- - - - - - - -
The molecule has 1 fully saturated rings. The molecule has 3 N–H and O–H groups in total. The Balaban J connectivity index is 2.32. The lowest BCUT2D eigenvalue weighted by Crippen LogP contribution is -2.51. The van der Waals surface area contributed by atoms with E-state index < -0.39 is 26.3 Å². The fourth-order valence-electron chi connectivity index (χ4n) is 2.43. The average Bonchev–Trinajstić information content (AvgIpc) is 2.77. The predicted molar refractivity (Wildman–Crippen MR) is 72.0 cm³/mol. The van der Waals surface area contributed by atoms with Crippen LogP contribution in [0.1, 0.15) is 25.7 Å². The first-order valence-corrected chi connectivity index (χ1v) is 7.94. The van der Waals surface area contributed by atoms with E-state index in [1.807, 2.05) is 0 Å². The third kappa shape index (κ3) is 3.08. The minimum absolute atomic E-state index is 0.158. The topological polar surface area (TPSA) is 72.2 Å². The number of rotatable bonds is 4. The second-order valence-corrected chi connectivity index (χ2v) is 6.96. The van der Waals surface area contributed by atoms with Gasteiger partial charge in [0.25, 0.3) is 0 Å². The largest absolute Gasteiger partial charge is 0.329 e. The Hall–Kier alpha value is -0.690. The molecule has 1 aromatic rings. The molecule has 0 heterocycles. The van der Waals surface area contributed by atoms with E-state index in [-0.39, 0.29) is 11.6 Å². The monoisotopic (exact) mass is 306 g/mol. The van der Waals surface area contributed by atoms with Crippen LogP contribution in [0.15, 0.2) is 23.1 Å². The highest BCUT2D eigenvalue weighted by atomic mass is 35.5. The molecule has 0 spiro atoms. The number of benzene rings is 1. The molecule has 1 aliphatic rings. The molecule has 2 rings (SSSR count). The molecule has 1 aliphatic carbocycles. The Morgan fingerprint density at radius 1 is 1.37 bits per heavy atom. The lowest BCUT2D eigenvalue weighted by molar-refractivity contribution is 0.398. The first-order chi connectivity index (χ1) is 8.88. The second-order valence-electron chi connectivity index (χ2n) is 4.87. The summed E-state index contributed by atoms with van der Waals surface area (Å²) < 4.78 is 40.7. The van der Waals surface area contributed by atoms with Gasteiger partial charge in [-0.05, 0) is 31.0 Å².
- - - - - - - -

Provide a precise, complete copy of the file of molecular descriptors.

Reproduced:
The molecule has 1 fully saturated rings. The molecule has 3 N–H and O–H groups in total. The Balaban J connectivity index is 2.32. The lowest BCUT2D eigenvalue weighted by Crippen LogP contribution is -2.51. The van der Waals surface area contributed by atoms with E-state index < -0.39 is 26.3 Å². The fourth-order valence-electron chi connectivity index (χ4n) is 2.43. The average Bonchev–Trinajstić information content (AvgIpc) is 2.77. The predicted molar refractivity (Wildman–Crippen MR) is 72.0 cm³/mol. The van der Waals surface area contributed by atoms with Crippen LogP contribution in [0.1, 0.15) is 25.7 Å². The first-order valence-corrected chi connectivity index (χ1v) is 7.94. The van der Waals surface area contributed by atoms with E-state index in [1.807, 2.05) is 0 Å². The third kappa shape index (κ3) is 3.08. The minimum absolute atomic E-state index is 0.158. The topological polar surface area (TPSA) is 72.2 Å². The number of rotatable bonds is 4. The second-order valence-corrected chi connectivity index (χ2v) is 6.96. The van der Waals surface area contributed by atoms with Gasteiger partial charge in [0.25, 0.3) is 0 Å². The largest absolute Gasteiger partial charge is 0.329 e. The Hall–Kier alpha value is -0.690. The molecule has 1 aromatic rings. The molecule has 0 heterocycles. The van der Waals surface area contributed by atoms with E-state index in [-0.39, 0.29) is 11.6 Å². The monoisotopic (exact) mass is 306 g/mol. The van der Waals surface area contributed by atoms with Crippen LogP contribution in [0.15, 0.2) is 23.1 Å². The highest BCUT2D eigenvalue weighted by atomic mass is 35.5. The molecule has 0 spiro atoms. The number of benzene rings is 1. The molecule has 1 aliphatic rings. The molecule has 2 rings (SSSR count). The molecule has 1 aliphatic carbocycles. The Morgan fingerprint density at radius 1 is 1.37 bits per heavy atom. The lowest BCUT2D eigenvalue weighted by molar-refractivity contribution is 0.398. The first-order chi connectivity index (χ1) is 8.88. The second-order valence-electron chi connectivity index (χ2n) is 4.87. The summed E-state index contributed by atoms with van der Waals surface area (Å²) < 4.78 is 40.7. The van der Waals surface area contributed by atoms with Gasteiger partial charge in [-0.05, 0) is 31.0 Å².